The 21st March brought the expected German spring offensive, on the 23rd the whole division boarded London buses and travelled to Ayette. A small battle surplus was left behind and the remainder took up a defensive line between Ablainzeville and Courcelles. As orders changed on an hourly basis, the brigade held a defensive position while stragglers told of heavy enemy attacks. On the morning of the 25th all three brigades were in the front line ready for the germans. The 40th division, hearing the 42nd were in place them withdrew through them.After repulsing german attacks, orders came to fall back to trenches north of Longest wood. Orders came again to fall back through the wood. The withdrawal complete, the 7th were on the right of the division on the edge of Bucquoy. there were no trenches and the men dug in as best they could.

On the 26th March while the germans put their plans into action with machine guns and snipers, the seventh had to put up with the worst type of shellfire, from their own guns. The germans knocked out machine guns hastily set up while the divisional artillery were gassed and bombed by aircraft.

On the morning of the 27th the attack began again, the main assault falling on the 6th batt, the 7th suffered from machine gun fire and shelling. Evening brought a respite but daylight on the 28th it resumed but by the end of the day, with more allied artillery support the germans lost interest and their attack was checked. The 7th were withdrawn only to be sent back into the front line at Gommecourt. On the 7th April the 7th were relieved by the West Ridings and marched away proudly.

On the 8th The battalion straggled into Soustre, after a meal and a short rest they moved on again to Louvencourt for a deserved rest, after a week there, the division moved up to Hebuterne. Here the germans were overlooked by the allied forces for the first time, and the artillery and airforce made the most of it. Firstly the battalion was engaged on defence work but the german army was content with steady shelling. The division was relieved on the 6th May and went into camp around Henu for rest and training, including the training of an American battalion.

On the 6th June the 7th moved back into the line at Hebuterne and were not relieved until the 6th September. A raid was carried out on the 16th June which was succesful if not costly. On the 8th July another raid by D coy only managed to bring back one dead german ( for identification purposes) and later in a show of bravado, Lt Wilkinson and some of his 'transport men' recovered a german wagon abandoned in No Mans land. Another raid on the 19th July was succesful and a german post and prisoner taken, this position was then consolidated with a communications trench and a further attack on The Triangle , a redoubt at La Signy farm, was organised. This was taken with some skill and the defenders were killed or fled. On the 27th July, A coy attacked a trench beyond the triangle but were withdrawn in bad weather. The 7th then held La Signy farm against german counter attacks on the 3rd August, to be relieved on the 6th.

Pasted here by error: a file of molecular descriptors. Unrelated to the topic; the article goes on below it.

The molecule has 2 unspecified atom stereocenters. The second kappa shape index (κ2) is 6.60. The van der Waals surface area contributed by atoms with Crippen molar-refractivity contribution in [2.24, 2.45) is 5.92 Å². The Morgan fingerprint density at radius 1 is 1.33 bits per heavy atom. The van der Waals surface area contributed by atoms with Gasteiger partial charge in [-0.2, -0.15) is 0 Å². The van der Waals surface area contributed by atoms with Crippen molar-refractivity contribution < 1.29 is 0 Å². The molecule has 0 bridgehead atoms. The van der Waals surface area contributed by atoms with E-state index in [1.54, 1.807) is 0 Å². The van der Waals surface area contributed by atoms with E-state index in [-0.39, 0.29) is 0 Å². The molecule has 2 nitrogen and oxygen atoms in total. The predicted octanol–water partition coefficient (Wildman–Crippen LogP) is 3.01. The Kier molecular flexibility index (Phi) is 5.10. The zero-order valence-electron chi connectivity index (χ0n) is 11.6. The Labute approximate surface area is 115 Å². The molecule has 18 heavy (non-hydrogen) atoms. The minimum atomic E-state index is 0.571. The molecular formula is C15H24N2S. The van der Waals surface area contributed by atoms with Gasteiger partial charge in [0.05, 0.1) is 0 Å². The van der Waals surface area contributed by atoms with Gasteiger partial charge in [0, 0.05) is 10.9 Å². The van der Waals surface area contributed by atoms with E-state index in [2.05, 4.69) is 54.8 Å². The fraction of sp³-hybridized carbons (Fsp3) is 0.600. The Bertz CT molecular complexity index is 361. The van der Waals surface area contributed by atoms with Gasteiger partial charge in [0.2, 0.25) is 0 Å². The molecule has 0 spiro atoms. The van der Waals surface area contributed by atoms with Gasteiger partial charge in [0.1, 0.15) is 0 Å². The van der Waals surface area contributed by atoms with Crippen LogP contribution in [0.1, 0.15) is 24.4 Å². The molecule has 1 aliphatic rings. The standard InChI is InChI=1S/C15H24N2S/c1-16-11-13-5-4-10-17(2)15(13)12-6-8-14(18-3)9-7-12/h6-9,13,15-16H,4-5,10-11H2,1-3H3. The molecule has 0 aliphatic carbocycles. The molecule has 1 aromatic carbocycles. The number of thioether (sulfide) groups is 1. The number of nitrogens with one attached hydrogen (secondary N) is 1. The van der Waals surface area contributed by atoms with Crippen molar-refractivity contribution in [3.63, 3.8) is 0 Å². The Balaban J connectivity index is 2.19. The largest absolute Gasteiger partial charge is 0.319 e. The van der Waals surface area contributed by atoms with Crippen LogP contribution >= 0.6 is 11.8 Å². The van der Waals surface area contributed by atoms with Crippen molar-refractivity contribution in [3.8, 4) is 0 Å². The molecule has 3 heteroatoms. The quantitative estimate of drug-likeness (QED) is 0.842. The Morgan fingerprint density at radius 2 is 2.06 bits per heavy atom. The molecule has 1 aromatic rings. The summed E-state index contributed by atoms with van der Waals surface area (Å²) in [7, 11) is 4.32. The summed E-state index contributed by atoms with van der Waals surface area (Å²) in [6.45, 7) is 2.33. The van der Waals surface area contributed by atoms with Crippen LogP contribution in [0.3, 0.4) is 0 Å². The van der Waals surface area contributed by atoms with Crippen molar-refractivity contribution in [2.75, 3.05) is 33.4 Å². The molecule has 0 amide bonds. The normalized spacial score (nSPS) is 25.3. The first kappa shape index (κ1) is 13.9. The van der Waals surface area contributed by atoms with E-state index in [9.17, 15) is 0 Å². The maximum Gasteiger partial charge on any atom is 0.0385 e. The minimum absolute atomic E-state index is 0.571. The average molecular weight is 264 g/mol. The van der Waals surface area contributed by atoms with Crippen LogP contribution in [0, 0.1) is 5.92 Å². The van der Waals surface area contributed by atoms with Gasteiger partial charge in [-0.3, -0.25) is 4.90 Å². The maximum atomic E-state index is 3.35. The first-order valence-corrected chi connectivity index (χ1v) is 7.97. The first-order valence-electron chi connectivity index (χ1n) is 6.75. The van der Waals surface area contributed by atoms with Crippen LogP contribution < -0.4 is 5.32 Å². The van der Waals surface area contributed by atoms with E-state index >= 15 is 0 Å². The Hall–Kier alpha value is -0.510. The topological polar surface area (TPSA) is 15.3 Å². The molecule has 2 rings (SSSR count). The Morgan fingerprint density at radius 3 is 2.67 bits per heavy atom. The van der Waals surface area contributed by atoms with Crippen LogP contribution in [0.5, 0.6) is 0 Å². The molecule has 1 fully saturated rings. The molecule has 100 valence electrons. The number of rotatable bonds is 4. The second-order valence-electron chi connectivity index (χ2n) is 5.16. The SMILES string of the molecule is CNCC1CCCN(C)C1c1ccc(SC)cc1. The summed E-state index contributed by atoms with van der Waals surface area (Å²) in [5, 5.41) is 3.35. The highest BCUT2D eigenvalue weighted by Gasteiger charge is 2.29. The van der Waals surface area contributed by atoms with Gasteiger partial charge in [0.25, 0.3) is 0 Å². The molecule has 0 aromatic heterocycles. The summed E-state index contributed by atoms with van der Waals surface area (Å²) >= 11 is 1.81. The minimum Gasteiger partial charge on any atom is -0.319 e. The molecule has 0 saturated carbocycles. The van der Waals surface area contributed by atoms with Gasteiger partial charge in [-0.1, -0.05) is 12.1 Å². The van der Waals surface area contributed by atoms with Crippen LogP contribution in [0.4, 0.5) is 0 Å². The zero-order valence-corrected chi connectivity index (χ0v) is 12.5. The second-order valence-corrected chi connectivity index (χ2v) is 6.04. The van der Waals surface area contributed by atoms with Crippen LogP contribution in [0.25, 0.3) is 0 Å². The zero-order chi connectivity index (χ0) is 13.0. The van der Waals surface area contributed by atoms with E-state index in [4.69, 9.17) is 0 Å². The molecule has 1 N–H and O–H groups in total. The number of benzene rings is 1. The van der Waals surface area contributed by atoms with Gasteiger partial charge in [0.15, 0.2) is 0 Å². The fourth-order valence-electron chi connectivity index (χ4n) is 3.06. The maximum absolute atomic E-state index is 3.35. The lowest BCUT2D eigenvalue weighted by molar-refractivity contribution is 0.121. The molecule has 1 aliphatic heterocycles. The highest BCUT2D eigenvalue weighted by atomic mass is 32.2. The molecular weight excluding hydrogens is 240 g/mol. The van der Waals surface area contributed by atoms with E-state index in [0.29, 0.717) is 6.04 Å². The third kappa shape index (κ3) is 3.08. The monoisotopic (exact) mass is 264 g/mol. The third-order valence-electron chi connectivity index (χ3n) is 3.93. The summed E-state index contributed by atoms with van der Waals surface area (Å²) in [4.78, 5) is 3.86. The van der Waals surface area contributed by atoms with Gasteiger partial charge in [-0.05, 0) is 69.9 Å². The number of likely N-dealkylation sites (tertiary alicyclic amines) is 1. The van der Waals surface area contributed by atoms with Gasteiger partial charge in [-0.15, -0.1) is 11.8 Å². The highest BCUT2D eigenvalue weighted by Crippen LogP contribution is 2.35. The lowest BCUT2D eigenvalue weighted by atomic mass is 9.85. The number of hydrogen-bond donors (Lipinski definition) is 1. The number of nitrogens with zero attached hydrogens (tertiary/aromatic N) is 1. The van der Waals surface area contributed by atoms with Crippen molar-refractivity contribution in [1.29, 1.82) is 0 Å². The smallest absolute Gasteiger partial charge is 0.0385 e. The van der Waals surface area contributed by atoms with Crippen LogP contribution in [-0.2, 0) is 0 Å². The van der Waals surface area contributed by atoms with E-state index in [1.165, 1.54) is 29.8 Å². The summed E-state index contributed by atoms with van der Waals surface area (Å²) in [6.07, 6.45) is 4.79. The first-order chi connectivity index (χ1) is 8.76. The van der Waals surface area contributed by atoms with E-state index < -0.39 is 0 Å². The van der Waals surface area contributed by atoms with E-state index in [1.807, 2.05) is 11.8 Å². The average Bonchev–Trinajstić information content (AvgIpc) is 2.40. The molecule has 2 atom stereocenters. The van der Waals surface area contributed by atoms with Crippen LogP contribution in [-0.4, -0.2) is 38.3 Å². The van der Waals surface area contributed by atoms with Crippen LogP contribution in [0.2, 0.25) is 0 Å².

On August 18th the battalion went back in to the line and orders were receivced for an attack along the whole army front on the 20th on Serre ridge.. Under a heavy mist on the morning of the 21st the 7th attacked, C & D coys were in the vanguard and after a fight took their objectives, A & B coys then passed through them and continued on to their objectives. The ground won ( approx 5000 yards) was consolidated and counter attacks fought off. The next assault was the crossing of the Ancre River in the early morning of the 23rd. Large amounts of prisoners were taken (with the ELs) on the far bank. The 6th battalion was then ordered off to Warlencourt with the 7th in support, but finding the enemy were prepared for them, it was decided to wait for daylight, when dawn broke it was found they germans had withdrew.

On the 27th August, the battalion moved to near Loupart Wood and on the 30th the proposed attack was cancelled as the germans had withdrew once more and the division followed them to Riencourt where the 8th and the 10th were succesful. The next village in line was Villiers au Flos, 5th and 6th battalion were to take the village with C coy of the 7th attacking with the 5th, and B coy assisting later in the succesful attack. On the morning of the 3rd September it was found the next village had been abandoned (Basastre) and a fighting patrol was unable to locate any germans in the next village. Cavalry finally found their rearguard near Ytres.